Wireless Local Area Networks



Wireless local area networks (WLANs) are the same as the traditional LAN but they have a wireless interface. With the introduction of small portable devices such as PDAs (personal digital assistants), the WLAN technology is becoming very popular. WLANs provide high speed data communication in small areas such as a building or an office. It allows users to move around in a confined area while they are still connected to the network. Examples of wireless LAN that are available today are NCR's waveLAN and Motorola's ALTAIR.
In this article, the transmission technology used in WLANs is considered. We will also discuss some of the technical standards for WLANs developed by the IEEE Project 802.11.

Figure 1 : The Motorola Envoy (PDA) [2]

Transmission Technology

There are three main ways by which WLANs transmit information : microwave, spread spectrum and infrared.

Microwave Transmission

Motorola's WLAN product (ALTAIR) transmits data by using low powered microwave radio signals. It operates at the 18GHz frequency band.

Spread Spectrum Transmission

With this transmission technology, there are two methods used by wireless LAN products : frequency hopping and direct sequence modulation.

Infrared Transmission

This method uses infrared light to carry information. There are three types of infrared transmission : diffused, directed and directed point-to-point.

The light source used in infrared transmission depends on the environmemt. Light emitting diode (LED) is used in indoor areas, while lasers are used in outdoor areas.
Infrared radiation (IR) has major biological effects. It greatly affects the eyes and skin. Microwave signals are also dangerous to health. But with proper design of systems, these effects are reduced considerably.

Technical Standards

Technical standards are one of the main concerns of users of wireless LAN products. Users would like to be able to buy wireless products from different manufacturers and be able to use them on one network. The IEEE Project 802.11 has set up universal standards for wireless LAN. In this section we will consider some of these standards.


In March 1992 the IEEE Project 802.11 established a set of requirements for wireless LAN. The minimum bandwidth needed for operations such as file transfer and program loading is 1Mbps. Operations which need real-time data transmission such as digital voice and process control, need support from time bounded services.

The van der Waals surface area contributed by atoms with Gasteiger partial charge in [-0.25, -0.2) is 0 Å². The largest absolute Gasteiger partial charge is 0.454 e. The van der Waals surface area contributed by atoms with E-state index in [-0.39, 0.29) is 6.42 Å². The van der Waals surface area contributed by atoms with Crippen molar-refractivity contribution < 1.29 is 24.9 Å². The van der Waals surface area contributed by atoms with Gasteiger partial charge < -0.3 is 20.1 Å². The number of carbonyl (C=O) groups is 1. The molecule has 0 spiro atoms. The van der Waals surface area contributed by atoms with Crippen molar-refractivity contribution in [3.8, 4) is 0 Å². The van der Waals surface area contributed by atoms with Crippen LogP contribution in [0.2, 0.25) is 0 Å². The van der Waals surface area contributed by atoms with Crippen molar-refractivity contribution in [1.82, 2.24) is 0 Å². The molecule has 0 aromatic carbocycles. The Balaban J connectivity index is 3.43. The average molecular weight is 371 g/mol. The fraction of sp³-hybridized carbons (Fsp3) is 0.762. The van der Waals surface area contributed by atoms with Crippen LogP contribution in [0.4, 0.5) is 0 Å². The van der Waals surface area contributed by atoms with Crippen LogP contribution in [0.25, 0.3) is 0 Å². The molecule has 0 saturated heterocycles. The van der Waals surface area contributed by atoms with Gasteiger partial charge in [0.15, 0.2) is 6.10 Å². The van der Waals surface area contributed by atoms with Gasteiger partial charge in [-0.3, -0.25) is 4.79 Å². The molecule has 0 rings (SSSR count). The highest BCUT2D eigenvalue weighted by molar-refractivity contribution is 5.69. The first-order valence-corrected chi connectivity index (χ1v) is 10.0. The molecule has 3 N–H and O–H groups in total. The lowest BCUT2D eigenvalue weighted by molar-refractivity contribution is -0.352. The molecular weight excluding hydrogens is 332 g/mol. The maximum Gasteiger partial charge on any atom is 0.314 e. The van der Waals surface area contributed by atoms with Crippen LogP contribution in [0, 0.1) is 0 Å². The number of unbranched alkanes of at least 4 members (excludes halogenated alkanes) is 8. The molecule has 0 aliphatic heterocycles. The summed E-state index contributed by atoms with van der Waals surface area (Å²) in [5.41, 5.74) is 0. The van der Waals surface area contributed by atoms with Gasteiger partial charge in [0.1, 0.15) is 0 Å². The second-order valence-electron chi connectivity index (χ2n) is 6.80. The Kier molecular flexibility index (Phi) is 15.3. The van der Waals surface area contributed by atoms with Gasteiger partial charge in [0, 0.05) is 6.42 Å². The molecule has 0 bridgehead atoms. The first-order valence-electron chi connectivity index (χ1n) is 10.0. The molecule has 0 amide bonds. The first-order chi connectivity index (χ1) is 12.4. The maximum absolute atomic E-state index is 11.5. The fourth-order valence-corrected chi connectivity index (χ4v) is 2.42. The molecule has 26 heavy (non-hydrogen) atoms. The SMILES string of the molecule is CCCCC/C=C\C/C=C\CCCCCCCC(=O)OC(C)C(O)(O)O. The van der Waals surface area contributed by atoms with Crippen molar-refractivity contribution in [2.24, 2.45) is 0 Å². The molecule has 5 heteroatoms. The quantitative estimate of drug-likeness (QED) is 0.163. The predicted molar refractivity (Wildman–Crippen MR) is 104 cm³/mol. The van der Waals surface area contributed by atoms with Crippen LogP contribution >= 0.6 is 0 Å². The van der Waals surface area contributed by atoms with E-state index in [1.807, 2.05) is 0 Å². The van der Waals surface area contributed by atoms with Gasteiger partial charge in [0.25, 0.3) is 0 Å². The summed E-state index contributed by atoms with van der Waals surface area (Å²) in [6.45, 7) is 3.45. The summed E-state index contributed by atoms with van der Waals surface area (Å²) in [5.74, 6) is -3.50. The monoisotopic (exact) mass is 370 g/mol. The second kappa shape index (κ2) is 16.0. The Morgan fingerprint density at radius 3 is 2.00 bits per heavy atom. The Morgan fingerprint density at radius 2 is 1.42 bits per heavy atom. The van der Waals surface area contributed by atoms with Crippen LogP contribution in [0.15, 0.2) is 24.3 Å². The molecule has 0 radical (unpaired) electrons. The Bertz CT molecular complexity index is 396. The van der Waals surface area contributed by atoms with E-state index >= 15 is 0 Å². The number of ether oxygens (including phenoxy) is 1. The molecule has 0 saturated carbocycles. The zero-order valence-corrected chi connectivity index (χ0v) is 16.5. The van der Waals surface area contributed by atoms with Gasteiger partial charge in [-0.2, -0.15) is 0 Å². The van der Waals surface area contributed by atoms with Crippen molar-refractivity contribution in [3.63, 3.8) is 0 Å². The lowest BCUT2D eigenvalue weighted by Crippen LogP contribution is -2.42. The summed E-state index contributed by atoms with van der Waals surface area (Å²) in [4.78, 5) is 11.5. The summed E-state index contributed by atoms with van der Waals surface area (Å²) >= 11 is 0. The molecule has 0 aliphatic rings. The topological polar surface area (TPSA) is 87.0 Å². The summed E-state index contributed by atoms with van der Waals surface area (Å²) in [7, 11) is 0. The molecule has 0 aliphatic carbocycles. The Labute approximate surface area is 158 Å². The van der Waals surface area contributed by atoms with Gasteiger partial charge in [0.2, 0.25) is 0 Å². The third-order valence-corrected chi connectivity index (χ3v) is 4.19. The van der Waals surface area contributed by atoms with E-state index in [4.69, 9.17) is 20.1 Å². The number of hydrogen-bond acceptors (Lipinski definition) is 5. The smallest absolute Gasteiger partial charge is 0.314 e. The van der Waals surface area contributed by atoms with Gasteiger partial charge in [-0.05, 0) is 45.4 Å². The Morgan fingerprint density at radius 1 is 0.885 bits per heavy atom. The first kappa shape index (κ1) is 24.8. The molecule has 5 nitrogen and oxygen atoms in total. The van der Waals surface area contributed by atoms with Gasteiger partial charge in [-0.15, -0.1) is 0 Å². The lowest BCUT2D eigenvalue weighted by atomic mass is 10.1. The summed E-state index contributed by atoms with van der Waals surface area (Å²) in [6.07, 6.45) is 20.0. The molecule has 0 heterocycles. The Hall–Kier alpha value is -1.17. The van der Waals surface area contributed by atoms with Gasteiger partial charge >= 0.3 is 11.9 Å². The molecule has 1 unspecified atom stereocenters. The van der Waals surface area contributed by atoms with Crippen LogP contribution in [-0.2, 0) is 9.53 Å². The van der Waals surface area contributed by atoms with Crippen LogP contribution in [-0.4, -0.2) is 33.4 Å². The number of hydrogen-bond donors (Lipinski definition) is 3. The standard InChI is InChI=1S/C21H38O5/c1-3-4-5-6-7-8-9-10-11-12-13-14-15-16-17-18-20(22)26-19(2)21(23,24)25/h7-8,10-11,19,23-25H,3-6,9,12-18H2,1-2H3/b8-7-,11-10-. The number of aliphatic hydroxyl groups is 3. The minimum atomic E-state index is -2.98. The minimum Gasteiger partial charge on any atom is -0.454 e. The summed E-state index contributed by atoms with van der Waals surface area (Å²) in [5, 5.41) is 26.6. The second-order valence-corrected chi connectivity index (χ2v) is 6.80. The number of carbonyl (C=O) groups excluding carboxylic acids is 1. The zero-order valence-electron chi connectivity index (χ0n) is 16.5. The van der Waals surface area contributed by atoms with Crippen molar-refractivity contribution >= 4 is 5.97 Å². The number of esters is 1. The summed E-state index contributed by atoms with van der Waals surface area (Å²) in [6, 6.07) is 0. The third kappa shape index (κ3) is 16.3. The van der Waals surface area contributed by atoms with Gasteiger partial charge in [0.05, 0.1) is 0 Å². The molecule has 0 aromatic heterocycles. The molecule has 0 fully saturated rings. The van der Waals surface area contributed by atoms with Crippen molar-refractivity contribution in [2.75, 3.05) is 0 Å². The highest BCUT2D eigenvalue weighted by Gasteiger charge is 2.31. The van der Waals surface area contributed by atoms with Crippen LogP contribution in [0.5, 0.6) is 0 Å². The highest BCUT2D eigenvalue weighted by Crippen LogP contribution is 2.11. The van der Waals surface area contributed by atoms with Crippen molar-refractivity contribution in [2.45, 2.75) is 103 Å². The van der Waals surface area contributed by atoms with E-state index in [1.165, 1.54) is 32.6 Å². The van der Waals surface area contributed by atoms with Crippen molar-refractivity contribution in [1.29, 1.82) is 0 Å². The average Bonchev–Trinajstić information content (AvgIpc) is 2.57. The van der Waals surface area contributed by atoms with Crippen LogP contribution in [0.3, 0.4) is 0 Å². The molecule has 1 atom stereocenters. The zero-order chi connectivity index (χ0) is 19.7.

Types of Wireless LAN

The Project 802.11 committee distinguished between two types of wireless LAN : "ad-hoc" and "infrastructred" networks.

Figure 2 : (a) Infrastructred Wireless LAN; (b) Ad-hoc Wireless LAN. [3]

Ad-hoc Networks

Figure 2b shows an ad-hoc network. This network can be set up by a number mobile users meeting in a small room. It does not need any support from a wired/wireless backbone. There are two ways to implement this network.

Infrastructure Networks

Figure 2a shows an infrastructure-based network. This type of network allows users to move in a building while they are connected to computer resources.
The IEEE Project 802.11 specified the components in a wireless LAN architecture. In an infrastructure network, a cell is also known as a Basic Service Area (BSA). It contains a number of wireless stations. The size of a BSA depends on the power of the transmitter and receiver units, it also depends on the environment. A number of BSAs are connected to each other and to a distribution system by Access Points (APs). A group of stations belonging to an AP is called a Basic Service Set (BSS). Figure 3 shows the basic architecture for wireless LANs.

Figure 3 : Architecture for Wireless LANs [2]


Wireless LAN provide high speed data communication. The minimum data rate specified by the IEEE Project 802.11 is 1Mbps. NCR's waveLAN operates at 2Mbps, while Motorola's ALTAIR operates at 15Mbps.
Because of their limited mobility and short transmission range, wireless LANs can be used in confined areas such as a conference room. In the U.S, almost all WLANs products use spread spectrum transmission. Therefore they transmit information on the ISM band. But with this frequency band, users can experience interference from other sources using this band.


  1. Anderson D. and Molyneaux J. Three Technical Hurdles on the Road to a Wirless office-integration, integration, integration. 1992 IEEE International Conference on Selected Topics in Wireless Communications. pp 387-390.
  2. Links C. , Diepstraten W. and Hayes V. Universal Wireless LANs. Byte. (May 1994) Vol. 19 No. 5 pp 99-108.
  3. Chen K. Medium Access Control of Wireless LANs for Mobile Computing. IEEE Network. (Sept/Oct 1994) pp 50-63.
  4. Cox D. Wireless Personal Communications : What is it? IEEE Personal Communications. (1994) Vol. 1 No. 1 pp 20-31.

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